On that question, I have given no firm answer. It can be true of even an impossible action that, "If the agent were to perform that action, then some of his desires would be satisfied." In this sense, an agent does have a reason to perform the impossible action. However, since it is an impossible action, it would be a waste of time for him to turn his attention in that direction. Consequently, we have reason to write into the meaning of "has a reason" that this implies "can", and to treat impossible actions as actions the agent has no reason to perform.

As I said, if you have had an interest in this discussion, you might want to take a look at that discussion.


ScottF said...

"I brought up that there is a distinction between the two senses of the phrase "having a reason". However, in my writings, I have only been concerned with the first sense - the sense of what it is for an action to have value - the sense of what the goal or the purpose of the action happens to be."

I don't think there's any "philosophical sin" here. :-) But I think you've done more than just show exclusive concern for the first sense. You've written repeatedly as if the first sense was the only *correct* sense of the phrase "P had a reason to A." Or perhaps--feel free to clarify or correct me on this--you think it is the central case (the other reasons being unusual or deviant), or the better way to use it, or most common, or most objectively interesting sense, but willing to allow that others might be interested in the latter. If so, then we can live and let live. But you seem to lean to the stronger claim that evidence-subjective "reasons" aren't reasons at all (and more or less obviously so). I think this is just incorrect.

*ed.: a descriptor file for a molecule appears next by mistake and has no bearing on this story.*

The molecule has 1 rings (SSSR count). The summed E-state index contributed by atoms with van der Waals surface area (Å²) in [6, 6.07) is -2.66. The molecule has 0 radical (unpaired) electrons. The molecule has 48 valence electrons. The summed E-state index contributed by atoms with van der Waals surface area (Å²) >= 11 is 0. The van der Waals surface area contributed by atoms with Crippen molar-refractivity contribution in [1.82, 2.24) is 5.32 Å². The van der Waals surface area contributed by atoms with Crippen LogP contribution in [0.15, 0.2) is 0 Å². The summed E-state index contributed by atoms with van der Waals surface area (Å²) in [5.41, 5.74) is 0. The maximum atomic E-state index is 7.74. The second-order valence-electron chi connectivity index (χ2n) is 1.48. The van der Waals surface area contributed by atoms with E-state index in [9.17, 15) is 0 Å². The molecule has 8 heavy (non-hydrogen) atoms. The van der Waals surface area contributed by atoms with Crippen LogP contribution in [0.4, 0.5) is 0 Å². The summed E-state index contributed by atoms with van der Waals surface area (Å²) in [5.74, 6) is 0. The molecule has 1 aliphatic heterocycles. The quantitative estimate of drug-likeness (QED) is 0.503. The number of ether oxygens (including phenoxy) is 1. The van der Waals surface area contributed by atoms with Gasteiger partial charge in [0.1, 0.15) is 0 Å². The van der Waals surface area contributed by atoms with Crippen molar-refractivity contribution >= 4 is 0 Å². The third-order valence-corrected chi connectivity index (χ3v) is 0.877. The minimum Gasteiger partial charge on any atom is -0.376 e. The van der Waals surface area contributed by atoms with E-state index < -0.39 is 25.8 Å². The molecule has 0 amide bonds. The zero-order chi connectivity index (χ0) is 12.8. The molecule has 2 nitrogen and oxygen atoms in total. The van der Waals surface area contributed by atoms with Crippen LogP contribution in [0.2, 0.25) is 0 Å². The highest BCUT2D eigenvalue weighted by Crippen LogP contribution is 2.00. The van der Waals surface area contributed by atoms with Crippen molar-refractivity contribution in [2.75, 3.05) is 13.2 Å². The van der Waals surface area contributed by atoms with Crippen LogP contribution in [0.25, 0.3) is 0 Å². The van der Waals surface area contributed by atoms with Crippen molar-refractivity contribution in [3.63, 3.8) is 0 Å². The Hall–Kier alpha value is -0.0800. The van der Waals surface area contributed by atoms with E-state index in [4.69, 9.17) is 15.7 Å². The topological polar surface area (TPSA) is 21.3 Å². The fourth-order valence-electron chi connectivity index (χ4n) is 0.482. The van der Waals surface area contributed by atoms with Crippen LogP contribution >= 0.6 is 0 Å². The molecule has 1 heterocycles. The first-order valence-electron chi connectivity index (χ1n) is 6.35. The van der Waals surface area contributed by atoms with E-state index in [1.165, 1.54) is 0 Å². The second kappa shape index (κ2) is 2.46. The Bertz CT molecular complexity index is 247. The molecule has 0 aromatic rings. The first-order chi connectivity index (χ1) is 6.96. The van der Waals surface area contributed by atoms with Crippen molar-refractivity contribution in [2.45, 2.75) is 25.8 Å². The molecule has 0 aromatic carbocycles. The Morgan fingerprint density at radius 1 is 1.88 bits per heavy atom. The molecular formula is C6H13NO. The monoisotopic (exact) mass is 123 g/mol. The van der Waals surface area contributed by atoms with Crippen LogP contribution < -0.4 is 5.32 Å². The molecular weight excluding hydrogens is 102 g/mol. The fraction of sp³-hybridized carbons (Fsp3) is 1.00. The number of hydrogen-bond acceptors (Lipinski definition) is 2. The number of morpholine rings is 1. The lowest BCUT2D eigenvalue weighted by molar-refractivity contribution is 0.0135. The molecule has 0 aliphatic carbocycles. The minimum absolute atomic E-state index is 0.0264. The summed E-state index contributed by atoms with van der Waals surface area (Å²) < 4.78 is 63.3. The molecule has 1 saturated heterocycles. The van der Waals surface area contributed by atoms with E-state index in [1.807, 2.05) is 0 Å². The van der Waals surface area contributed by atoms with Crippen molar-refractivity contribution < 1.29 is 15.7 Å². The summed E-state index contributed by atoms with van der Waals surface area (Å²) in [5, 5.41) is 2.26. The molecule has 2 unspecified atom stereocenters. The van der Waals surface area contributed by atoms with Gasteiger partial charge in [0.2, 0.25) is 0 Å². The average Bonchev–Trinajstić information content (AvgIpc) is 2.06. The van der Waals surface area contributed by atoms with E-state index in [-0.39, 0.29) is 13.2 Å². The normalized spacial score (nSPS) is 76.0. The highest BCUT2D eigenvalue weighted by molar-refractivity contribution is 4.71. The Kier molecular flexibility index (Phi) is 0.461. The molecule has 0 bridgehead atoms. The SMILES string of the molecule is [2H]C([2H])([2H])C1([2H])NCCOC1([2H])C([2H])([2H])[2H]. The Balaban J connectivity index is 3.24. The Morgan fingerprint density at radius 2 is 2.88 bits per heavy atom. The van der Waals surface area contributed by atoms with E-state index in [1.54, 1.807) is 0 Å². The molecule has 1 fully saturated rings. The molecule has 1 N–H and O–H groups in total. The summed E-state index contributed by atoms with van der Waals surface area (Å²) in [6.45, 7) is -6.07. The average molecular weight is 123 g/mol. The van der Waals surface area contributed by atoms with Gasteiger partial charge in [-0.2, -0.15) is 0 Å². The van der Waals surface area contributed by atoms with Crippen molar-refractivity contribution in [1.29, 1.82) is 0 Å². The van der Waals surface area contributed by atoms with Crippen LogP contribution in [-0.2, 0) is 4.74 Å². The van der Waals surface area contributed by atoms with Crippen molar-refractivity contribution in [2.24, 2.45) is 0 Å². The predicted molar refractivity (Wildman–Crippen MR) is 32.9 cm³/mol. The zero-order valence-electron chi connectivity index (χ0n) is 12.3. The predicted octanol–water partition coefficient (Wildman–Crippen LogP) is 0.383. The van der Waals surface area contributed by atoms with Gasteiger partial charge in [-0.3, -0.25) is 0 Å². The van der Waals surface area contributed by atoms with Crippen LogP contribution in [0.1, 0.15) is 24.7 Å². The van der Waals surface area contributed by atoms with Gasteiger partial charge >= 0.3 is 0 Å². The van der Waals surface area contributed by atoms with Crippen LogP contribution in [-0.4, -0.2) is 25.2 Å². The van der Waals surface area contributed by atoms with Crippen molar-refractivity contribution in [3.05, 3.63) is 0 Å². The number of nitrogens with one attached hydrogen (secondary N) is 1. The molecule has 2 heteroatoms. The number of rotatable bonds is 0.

If all speakers of English had always used different words for these two concepts (1. what actual causal results of an action are valuable, in light of which we value the cause; 2. what patterns of evidence certain patterned responses thereto tend, over time, to deliver this same kind of value in what they cause, in light of which we value those response patterns both as standing dispositions and in their various instantiations--even in instances which do not deliver the hoped-for-value), then I would have no demand to change this practice. Perhaps unfortunately, we often use the same word for both: "reason." I only demand the right to use the word in the second sense--and the recognition that it is often so used, correctly, in non-philosophical English, as in "the scientific evidence gives us reason to believe in black holes, and Ptolemy had some reason to think that the planets moved in circles and epicycles."

And I also think that the second kind of reason is by far the most interesting. But to each his own!

ScottF said...

I should have added (again, not to suggest I am concerned exclusively with belief--although the adoption of a belief *is* a choice done for practical reasons), that is also legitimate to say "the reason the doctor prescribed pill A, known to be not the most effective possible drug, is that she didn't know which other drugs were more effective" and "the reason we split the water in the mineshaft, drowning 10 miners, is that we didn't know which of the other two options would save them all, and which would drown them all."